Tuesday, October 23, 2012

Rasa Ria, through a lens (or a hole) DRAFT

Florescent lights shine from the ceiling and reflect off the yellow laminated menus sitting at the front desk. The waiter is glued to his computer screen and hardly glances at incoming patrons, leaving new customers unsure of their actions for ordering. The style here is self-seating, which the regulars who frequent this quaint eatery have the benefit of already knowing. Customers can choose from about six to seven small tables in this classroom-sized restaurant. The tables themselves even resemble old school desks at an elementary, displaying their faux wood laminate on top. The décor in Rasa Ria is simple, it is a family restaurant started up about 9 years ago by the Gomes who hail from Malaysia. An Indonesian twist came from a close friend of the Malaysian family. This unique restaurant came about because of simple reasons: there was no Malaysian restaurant in the Kalamazoo area at the time. The restaurant has since been valued for its delicious Asian food. It is located on West Main passed Walgreens and across the street, if you are headed here from Kalamazoo College.
The waiter pauses his play at the computer to sit at a nearby table and take orders. A water pitcher and glasses are placed at the table. The customer at Rasa Ria is expected to be very independent. And looking around, that is what you see at this restaurant. This isn’t the run of the mill “American” eatery serving burgers and fries. And, this isn’t where the Smiths will take their 2.3 children out to eat after church. Here you will find the progressive college student drafting a paper, a mixed racial couple and their child, and a husband with a ponytail and a wife with boy cut enjoying their meal. No one here is trying to keep up with Jones, simply trying to eat at the Gome’s.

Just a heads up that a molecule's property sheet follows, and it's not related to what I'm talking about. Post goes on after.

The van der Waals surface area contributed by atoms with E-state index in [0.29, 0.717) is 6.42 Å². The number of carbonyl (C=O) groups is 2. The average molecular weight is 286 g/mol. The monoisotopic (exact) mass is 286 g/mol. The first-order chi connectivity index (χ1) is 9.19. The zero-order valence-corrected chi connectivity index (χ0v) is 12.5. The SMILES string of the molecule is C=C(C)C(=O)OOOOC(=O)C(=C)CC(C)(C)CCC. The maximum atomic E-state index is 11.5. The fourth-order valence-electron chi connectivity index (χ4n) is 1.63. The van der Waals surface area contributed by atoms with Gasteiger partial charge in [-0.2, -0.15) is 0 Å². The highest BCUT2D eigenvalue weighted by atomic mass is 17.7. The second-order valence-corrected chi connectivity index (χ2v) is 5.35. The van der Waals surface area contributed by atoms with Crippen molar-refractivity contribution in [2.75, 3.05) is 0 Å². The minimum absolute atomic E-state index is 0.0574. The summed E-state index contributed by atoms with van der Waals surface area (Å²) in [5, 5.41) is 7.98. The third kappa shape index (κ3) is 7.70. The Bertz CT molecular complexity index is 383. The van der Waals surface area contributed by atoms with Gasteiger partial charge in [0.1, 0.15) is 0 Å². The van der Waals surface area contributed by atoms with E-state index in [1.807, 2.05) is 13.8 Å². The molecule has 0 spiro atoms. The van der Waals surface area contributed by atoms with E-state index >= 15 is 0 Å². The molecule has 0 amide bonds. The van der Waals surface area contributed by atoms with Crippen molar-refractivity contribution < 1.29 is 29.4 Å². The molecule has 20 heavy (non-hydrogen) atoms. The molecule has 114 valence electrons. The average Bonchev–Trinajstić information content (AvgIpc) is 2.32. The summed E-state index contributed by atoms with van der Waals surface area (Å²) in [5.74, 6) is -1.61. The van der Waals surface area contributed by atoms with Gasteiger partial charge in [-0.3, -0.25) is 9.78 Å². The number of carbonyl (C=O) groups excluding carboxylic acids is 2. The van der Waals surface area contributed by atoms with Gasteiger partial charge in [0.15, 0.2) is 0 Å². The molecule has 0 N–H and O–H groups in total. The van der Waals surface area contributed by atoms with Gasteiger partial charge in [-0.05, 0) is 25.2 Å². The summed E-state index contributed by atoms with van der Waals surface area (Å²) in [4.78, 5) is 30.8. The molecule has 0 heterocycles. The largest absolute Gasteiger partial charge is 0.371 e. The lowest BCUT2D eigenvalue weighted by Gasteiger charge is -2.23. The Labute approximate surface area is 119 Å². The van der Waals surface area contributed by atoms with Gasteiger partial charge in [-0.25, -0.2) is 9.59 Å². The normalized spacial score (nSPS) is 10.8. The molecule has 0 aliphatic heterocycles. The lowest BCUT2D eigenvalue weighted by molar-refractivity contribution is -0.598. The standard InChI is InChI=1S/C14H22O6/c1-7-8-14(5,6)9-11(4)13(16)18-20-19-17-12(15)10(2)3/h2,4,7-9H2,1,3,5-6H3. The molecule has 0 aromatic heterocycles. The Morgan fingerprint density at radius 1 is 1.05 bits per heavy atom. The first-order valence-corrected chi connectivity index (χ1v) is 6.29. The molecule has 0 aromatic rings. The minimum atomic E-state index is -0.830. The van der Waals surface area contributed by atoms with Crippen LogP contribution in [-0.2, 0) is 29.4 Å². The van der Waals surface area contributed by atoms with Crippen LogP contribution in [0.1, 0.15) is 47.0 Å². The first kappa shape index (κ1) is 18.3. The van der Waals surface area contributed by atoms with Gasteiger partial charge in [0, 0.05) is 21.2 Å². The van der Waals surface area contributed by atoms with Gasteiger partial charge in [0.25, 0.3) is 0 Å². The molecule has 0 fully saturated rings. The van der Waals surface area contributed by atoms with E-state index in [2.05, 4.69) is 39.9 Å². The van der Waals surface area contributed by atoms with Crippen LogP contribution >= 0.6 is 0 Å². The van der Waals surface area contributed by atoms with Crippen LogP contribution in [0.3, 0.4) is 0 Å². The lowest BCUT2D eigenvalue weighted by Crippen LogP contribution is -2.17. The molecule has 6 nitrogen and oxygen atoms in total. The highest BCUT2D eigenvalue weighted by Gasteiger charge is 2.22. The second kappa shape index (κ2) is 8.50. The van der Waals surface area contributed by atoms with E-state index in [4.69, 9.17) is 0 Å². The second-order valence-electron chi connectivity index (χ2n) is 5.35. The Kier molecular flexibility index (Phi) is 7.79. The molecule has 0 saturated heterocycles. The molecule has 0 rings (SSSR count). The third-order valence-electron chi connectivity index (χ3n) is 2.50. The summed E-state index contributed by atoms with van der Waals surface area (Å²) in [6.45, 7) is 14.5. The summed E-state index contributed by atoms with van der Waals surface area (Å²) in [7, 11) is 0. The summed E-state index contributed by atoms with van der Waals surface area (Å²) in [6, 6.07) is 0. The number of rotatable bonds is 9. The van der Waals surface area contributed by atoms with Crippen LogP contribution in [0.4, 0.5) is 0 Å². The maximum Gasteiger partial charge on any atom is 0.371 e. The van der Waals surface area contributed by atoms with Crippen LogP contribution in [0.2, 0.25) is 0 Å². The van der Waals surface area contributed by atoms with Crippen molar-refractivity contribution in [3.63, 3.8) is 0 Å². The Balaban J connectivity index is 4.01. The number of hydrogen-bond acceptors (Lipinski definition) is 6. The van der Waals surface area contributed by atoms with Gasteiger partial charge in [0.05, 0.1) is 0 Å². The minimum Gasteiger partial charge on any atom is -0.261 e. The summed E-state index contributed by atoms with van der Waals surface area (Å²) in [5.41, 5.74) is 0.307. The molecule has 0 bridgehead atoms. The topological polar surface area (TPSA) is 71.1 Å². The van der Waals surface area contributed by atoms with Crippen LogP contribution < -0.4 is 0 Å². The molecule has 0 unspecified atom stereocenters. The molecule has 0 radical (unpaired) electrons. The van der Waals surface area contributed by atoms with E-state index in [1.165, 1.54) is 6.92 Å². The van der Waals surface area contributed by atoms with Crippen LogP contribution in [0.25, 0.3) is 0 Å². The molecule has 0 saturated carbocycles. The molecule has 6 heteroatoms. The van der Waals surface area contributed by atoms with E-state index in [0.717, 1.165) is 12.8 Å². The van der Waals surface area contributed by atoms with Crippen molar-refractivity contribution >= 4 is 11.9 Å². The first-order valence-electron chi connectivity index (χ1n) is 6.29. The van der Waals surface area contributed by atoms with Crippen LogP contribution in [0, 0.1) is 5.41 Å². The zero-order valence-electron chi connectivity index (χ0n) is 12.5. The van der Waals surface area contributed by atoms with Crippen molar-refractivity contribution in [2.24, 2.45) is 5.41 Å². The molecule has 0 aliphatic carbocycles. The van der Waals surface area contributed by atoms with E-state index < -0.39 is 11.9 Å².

And for good reason, the food here is incredibly tasty and affordable. Flavors such as curry, coconut, and soy are a commonality between many of the dishes served. The Tofu Rendang is a delightful dish that encompasses many of these flavors. Served with a side of rice, the main course consists of a soupy concoction of tofu and potatoes drowning in a milky substance colored highlighter yellow. The tint of the liquid made is a dead ringer for curry, which is sweetened by coconut and lemongrass. The tofu is spongy and absorbs the flavors of the soup beautifully. The rice completed the meal, cleansing the palette after the mix of flavors presented by the Tofu Rendang. This meal is a favorite for many of the regulars at Rasa Ria.
For a side order, the curry puffs are a great route to go. From the outside, their appearance resembles empanadas. They are light brown and crescent moon in shape. Right until the crunch biting into the puffs, it is reminiscent of its Spanish cousin, yet this is where the parallel ends. Upon arrival into the mouth, little shards of soft chicken spiced by curry are activating every taste bud. The minced meat is zesty and contrasts the greasy shell beautifully. A new taster might find themselves with a runny nose on such an occasion; a small price to pay to benefit from the rich flavors.
Other dishes worth mentioning are the Chicken with Black Mushrooms and the Fried Kway Seafood. These dishes are less adventurous sticking to subtler tasting and spices. The Chicken with Black Mushrooms is a stir-fry dish complete with carrots, baby corn, and capsicums marinated in a soy sauce. The dish is nothing spectacular, yet can entertain for a night if the consumer is hungry. The vegetables are cooked nicely, and not weighed down with sauce and soggy. The salt in the soy sauce brought nice flavor to the rubbery mushrooms. All is just fine for this traditional dish, no extreme risks are taken.